The proposition is next advanced that the relator, being a federal prisoner, may not be sequestered to the justice of Connecticut. To this the state's attorney, in behalf of the respondent, replies by procuring the order issued by the President of the United States, which the state's attorney insists is a commutation pure and simple, but which the relator says is a pardon, or conditional pardon, which he refused to accept. In order to endow that repudiation with a virile efficacy, the relator appeals to the settled principle of law that a pardon is not consummated and effective until it is accepted by the convict, and so insists that the document is not a commutation of sentence, but a pardon, and in support of this claim relies upon the doctrine of U. S. v. Wilson, 7 Pet. 150, where Chief Justice Marshall, on page 161 (8 L. Ed. 640), said:

"A pardon is a deed, to the validity of which delivery is essential, and delivery is not complete without acceptance. It may then be rejected by the person to whom it is tendered; and, if it be rejected, we have discovered no power in a court to force it on him."

It is urged that the exercise of the power of commutation is but the exercise of the pardoning prerogative in a lesser degree, and that, if the gift of a pardon is incomplete without acceptance, the lesser grant is surely so. We may acknowledge the premise without acceding to the conclusion, because the fact is that a distinction does exist between a pardon and a commutation, and the legal principles applicable are no longer open to question. The rule of law is well settled that a commutation does not need acceptance by the convict in order to be operative. The general principles here applicable are well stated in 20 R. C. L. at page 530, in the following language:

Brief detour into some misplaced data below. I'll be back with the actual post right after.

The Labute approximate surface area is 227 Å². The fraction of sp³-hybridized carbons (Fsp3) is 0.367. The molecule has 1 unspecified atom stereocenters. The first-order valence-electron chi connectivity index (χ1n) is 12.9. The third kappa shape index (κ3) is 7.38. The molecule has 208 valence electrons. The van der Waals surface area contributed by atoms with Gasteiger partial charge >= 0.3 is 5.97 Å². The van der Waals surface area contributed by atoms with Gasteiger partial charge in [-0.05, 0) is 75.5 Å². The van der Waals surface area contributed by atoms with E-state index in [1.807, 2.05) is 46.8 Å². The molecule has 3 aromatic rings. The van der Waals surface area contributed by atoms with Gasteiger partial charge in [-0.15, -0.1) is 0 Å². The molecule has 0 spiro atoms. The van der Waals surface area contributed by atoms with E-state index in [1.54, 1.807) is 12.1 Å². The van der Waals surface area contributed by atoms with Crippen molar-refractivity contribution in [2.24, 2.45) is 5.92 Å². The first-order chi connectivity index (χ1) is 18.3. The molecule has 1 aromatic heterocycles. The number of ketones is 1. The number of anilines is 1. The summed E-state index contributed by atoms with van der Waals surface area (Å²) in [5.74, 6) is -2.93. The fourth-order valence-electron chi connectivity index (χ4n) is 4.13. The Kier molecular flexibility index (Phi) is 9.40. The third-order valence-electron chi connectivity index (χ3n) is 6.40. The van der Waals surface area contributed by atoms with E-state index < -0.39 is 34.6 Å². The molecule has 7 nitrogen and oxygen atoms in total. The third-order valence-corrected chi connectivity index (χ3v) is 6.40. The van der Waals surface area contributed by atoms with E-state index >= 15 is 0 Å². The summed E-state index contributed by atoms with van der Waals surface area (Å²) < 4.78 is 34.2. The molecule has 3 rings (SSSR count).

"A commutation is the substitution of a less for a greater punishment, by authority of law, and may be imposed upon the convict without his acceptance, and against his consent. In this respect it differs from a pardon to the validity of which acceptance is essential. The power to commute sentence is a part of the pardoning power, and may be exercised under a general grant of that power. The general power necessarily contains in it the lesser power of remission or commutation. If the whole offense may be pardoned, a fortiori, a part of the punishment may be remitted or the sentence commuted."